Teach your child to ask for help from other mommies

There is a serious flaw to the old teaching of not letting children talk to strangers. In case of the absence of the parent, a kid is in a desperate position to seek help from anybody.

Instead of teaching the child to just be mummed in his isolation, instruct him to seek help but particularly towards other mommies who would share the same compassion as his biological parent.

Make safety topic discussions a daily habit

While basically helpless by themselves, kids need not be taught to just rely on others for their safety. They must be made aware of the possible dangers that are in store out there and how they could avoid them. Bit by bit, a concerned parent can easily teach their child this topic by making it a daily but subtle discussion.

A simple discussion about survival tips about the issue of getting temporarily separated from the guardian in public tends to stick with the child’s learning, especially when repeated across a span of time. It tends to get rote over time.

For instance, constantly reminding your child how he should behave on the event that he got lost equips him with a knowledge that will save him from future problem should the mishap occurs.

Role-play it with your child

Kids easily learn stuff if gone through with fun. Taking advantage of this idea, you can incorporate some helpful tips to a child about what to do when get temporarily separated from his guardian in public.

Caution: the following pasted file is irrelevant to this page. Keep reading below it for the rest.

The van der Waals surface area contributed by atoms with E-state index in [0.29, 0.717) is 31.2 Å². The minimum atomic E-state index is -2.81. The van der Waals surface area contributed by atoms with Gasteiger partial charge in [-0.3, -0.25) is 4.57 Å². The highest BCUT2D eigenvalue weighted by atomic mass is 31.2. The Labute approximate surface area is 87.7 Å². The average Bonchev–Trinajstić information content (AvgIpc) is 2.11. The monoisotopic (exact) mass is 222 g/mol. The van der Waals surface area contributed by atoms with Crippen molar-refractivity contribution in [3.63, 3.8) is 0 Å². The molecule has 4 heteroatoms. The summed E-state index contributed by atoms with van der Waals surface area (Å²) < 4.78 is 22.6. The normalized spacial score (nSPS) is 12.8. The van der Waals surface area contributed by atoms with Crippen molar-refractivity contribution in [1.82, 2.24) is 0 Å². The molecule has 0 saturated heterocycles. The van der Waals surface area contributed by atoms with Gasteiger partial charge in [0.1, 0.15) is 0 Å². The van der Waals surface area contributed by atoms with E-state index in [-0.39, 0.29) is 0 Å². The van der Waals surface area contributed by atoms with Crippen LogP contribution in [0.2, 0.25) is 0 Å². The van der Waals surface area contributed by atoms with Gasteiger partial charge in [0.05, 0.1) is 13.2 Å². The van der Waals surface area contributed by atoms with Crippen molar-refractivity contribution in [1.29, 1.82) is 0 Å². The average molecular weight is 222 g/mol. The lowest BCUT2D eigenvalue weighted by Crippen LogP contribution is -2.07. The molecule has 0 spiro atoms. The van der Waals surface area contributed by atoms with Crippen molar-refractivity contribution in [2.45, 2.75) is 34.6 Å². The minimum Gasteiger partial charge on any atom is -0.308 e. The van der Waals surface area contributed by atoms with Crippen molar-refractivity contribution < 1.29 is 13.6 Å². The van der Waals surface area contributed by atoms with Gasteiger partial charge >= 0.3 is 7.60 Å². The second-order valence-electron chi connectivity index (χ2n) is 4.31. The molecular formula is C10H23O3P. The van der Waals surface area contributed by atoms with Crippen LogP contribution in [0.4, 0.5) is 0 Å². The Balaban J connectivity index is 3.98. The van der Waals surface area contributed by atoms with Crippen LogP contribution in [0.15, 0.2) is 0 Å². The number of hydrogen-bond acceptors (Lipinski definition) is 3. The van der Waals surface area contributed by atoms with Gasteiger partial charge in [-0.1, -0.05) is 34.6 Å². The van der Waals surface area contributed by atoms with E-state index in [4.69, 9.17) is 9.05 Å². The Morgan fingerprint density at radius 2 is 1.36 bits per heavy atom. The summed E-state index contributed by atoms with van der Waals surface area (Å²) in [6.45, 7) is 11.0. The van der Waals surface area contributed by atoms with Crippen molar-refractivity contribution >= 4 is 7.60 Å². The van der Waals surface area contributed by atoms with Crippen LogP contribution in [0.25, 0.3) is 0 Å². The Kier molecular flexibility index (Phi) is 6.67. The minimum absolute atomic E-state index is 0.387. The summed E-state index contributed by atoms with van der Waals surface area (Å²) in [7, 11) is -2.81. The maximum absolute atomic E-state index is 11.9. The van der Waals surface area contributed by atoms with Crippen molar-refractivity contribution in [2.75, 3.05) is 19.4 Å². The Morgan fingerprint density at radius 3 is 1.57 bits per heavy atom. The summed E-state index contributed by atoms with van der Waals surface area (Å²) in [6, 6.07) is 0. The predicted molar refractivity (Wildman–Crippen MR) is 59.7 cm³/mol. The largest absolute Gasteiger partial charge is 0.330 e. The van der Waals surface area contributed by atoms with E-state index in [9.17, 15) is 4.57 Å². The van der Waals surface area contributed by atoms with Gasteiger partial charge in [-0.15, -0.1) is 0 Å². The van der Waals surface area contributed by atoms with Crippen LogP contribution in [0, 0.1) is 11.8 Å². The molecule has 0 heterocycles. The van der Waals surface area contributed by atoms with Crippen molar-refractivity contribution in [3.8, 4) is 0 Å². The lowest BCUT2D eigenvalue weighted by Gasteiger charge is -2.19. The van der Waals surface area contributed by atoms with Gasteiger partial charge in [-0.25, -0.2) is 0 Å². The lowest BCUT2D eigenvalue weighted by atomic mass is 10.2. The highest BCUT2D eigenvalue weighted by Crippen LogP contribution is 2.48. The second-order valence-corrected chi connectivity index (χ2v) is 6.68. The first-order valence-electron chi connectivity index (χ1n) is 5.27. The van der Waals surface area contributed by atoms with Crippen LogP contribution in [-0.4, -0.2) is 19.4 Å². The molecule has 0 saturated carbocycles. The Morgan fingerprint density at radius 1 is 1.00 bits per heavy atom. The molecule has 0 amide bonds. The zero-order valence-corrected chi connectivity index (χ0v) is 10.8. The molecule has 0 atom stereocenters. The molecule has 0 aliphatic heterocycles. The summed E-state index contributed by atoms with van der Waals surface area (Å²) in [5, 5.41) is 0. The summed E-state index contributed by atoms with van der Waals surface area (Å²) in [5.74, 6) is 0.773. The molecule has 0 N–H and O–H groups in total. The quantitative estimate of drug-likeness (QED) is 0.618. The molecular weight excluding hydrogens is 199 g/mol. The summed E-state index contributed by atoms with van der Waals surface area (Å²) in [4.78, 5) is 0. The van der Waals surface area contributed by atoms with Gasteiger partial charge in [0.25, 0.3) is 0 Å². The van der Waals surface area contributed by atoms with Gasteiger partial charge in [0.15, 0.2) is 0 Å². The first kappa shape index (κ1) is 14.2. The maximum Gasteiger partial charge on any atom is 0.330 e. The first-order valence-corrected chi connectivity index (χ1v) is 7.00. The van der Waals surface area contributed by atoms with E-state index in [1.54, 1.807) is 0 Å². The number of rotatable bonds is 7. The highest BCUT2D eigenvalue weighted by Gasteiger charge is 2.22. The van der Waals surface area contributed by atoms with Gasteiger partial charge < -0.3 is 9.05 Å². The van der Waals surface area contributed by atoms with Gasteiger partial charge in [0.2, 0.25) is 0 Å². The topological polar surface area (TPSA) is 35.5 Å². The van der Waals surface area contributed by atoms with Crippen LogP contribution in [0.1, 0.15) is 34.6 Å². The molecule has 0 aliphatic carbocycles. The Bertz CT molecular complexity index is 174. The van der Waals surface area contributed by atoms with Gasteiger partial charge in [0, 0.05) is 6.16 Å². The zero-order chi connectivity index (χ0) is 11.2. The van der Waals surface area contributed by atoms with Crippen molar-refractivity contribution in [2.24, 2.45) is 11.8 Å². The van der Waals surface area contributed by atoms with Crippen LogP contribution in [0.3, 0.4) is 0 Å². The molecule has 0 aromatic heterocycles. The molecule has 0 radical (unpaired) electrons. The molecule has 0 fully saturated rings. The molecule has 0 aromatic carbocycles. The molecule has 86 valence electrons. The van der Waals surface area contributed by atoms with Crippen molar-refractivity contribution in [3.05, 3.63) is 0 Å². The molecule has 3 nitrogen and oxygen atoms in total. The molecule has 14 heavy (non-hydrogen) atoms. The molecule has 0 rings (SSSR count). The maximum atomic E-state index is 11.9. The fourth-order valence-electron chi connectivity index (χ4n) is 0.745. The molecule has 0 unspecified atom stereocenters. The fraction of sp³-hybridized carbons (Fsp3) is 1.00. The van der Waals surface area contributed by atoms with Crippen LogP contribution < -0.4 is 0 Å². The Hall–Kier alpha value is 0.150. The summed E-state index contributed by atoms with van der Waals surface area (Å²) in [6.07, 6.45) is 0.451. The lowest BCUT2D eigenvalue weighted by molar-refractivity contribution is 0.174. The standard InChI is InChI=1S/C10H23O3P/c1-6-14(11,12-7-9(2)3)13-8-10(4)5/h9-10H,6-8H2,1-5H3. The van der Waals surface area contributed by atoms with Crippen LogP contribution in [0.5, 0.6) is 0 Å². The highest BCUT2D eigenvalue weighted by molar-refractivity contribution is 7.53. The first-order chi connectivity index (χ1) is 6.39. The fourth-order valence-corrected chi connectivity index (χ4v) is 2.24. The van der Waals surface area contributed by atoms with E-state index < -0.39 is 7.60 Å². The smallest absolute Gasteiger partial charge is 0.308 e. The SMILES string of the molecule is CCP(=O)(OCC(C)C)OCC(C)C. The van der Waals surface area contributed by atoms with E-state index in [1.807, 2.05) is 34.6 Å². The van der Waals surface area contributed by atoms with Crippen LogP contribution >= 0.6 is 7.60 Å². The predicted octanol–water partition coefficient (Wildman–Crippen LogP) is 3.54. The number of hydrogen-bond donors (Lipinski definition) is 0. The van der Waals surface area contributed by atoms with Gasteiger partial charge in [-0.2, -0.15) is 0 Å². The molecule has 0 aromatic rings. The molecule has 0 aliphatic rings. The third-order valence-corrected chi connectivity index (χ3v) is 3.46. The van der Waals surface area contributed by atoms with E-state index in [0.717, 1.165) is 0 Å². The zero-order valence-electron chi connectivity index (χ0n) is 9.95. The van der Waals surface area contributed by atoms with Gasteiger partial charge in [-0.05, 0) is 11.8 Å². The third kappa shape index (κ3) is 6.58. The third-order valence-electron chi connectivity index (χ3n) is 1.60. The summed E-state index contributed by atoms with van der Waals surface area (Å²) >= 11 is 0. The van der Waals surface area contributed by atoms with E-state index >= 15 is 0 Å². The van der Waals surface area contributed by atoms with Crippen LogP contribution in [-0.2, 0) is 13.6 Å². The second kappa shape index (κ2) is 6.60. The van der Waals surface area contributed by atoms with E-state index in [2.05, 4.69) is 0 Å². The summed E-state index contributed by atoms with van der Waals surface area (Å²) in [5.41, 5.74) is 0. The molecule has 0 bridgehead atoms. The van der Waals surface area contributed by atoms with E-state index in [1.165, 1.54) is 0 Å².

For a kid, role-playing a scenario where he is lost may seem like an innocent game as any. But underneath it, all is a lesson that should keep the child free from the pain of getting permanently lost from the family.

How the game will play out is, of course, solely at the discretion of you as a parent and playmate. As scary as the sound of the theme may be, the better approach to the roleplay is by focusing on how a child can find his parent rather than the more darker tone of fending off suspicious strangers.

For starters, you can always initiate the play at home so as to set a very secure environment for the child. Eventually, make the experience more realistic by setting it outdoors where the child is given the first-hand experience of being left unto himself in public.

To put some emphasis on the child asking help from other mothers, you can always tag along a fellow mother and friend who will act as the source of help should the child asks for it.

To Parents: Here’s What You Should Teach Your Child About Getting Lost

Other Safety Ideas

While you may rest on the idea that a child is equipped enough to survive temporarily getting apart from the parent, kids would remain kids which means that your teaching may not always work as intended. To compensate, you can also apply necessary measures which will point the child directly to you in case of being lost and found by a random good stranger.

Write your personal or home contact number directly to your child’s shoe. Better yet, make your child aware of it which he could use in time of emergency.
Equip your child with literal accessories which identify them as a person and those related to him. It could be anything: bracelet, tags, etc.